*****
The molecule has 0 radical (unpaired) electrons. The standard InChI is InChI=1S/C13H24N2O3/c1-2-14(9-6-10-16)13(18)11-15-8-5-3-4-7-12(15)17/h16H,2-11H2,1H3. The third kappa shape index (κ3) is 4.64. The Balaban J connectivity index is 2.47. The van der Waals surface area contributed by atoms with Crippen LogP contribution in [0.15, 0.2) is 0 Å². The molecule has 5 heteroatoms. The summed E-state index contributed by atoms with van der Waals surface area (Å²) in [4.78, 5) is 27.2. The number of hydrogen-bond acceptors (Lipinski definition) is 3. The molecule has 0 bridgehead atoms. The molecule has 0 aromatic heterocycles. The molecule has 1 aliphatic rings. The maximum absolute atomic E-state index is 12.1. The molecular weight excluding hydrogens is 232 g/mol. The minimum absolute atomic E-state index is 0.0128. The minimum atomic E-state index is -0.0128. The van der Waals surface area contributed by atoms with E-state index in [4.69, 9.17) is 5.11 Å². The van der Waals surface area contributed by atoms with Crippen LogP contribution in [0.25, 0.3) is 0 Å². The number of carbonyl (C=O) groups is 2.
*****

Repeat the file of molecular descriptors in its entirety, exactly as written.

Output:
The molecule has 0 radical (unpaired) electrons. The standard InChI is InChI=1S/C13H24N2O3/c1-2-14(9-6-10-16)13(18)11-15-8-5-3-4-7-12(15)17/h16H,2-11H2,1H3. The third kappa shape index (κ3) is 4.64. The Balaban J connectivity index is 2.47. The van der Waals surface area contributed by atoms with Crippen LogP contribution in [0.15, 0.2) is 0 Å². The molecule has 5 heteroatoms. The summed E-state index contributed by atoms with van der Waals surface area (Å²) in [4.78, 5) is 27.2. The number of hydrogen-bond acceptors (Lipinski definition) is 3. The molecule has 0 bridgehead atoms. The molecule has 0 aromatic heterocycles. The molecule has 1 aliphatic rings. The maximum absolute atomic E-state index is 12.1. The molecular weight excluding hydrogens is 232 g/mol. The minimum absolute atomic E-state index is 0.0128. The minimum atomic E-state index is -0.0128. The van der Waals surface area contributed by atoms with E-state index in [4.69, 9.17) is 5.11 Å². The van der Waals surface area contributed by atoms with Crippen LogP contribution in [0.25, 0.3) is 0 Å². The number of carbonyl (C=O) groups is 2.